Finally Rwanda has bowed to public health demands by acceding to circumcision as another form of fighting HIV/ Aids. This follows research findings in recent times that circumcision affords males a 60 per cent chance of surviving HIV infection.
But this is what must be guarded against; circumcision is absolutely not a 100 per cent protection against contracting the HIV/Aids virus. In fact, it is no protection at all, but only another tool in fighting the spread of the virus.
Being circumcised is no vaccine against behaving recklessly. There are numerous health benefits to circumcision and its relationship with HIV/Aids is simply one of them.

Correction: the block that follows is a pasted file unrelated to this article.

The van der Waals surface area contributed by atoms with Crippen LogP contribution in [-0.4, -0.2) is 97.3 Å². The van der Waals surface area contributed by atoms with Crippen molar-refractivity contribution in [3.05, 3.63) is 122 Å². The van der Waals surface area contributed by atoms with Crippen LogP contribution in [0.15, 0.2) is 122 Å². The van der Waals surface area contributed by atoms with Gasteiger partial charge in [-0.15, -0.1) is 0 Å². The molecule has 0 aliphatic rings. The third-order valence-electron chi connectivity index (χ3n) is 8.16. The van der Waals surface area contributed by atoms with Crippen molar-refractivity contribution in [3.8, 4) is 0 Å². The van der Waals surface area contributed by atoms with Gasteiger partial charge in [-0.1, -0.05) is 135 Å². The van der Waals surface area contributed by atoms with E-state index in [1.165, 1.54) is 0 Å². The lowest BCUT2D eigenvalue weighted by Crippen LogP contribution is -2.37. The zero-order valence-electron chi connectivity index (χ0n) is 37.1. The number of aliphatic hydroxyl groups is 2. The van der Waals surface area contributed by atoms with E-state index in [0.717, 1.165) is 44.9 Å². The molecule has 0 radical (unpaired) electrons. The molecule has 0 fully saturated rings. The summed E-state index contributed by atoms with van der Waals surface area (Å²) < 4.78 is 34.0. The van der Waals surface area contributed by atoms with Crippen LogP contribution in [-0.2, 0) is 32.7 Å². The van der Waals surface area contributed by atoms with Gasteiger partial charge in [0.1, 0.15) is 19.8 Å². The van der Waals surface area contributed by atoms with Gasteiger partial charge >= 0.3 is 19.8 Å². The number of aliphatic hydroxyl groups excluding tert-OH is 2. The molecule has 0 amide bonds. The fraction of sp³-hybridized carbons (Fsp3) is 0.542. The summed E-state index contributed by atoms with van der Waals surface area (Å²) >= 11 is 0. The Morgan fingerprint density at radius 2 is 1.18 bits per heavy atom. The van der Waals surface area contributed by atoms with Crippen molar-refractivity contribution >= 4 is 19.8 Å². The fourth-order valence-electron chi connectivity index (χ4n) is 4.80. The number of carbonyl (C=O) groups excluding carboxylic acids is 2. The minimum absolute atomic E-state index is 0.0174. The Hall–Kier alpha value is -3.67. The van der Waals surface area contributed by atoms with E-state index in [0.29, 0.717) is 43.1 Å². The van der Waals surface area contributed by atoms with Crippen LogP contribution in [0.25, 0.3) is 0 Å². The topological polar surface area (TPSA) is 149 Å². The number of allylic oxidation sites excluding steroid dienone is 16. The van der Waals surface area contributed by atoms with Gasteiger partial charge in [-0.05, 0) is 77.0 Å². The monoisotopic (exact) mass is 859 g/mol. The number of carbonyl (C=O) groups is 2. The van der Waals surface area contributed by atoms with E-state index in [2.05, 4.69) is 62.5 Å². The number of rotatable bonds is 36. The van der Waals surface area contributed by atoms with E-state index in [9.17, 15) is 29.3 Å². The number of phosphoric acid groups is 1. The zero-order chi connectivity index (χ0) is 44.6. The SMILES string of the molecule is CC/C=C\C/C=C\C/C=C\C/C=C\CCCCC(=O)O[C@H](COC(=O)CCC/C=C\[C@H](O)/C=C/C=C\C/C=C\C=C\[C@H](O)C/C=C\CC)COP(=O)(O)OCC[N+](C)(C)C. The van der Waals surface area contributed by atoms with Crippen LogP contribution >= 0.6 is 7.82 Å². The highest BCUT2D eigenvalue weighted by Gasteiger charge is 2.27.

Rwanda must wake up to many things science has brought to the rest of the world. Stigmas must disintegrate for health opportunities to be maximised. Circumcision of the body requires circumcision of superstition.
There are many things in Africa that people believe are inherently domestic to the land, and others that are inherently foreign. For a long time, circumcision has been something decidedly ‘un-African.’
We must not behave this way any more. A change in culture does not mean a depreciation of culture and modern Rwanda is a place where the safety and health come before anything else.
What must be decided, though, and this is a job for the Ministry of Health, is whether to advise circumcision as an immediate step after birth.
Certainly the idea of mass circumcision where there are many adult males lining up for the knife will be less appealing and therefore many people will not comply. More to this, like many new findings and policies, a lot of sensitisation is needed for this to be accepted with minimum suspicion.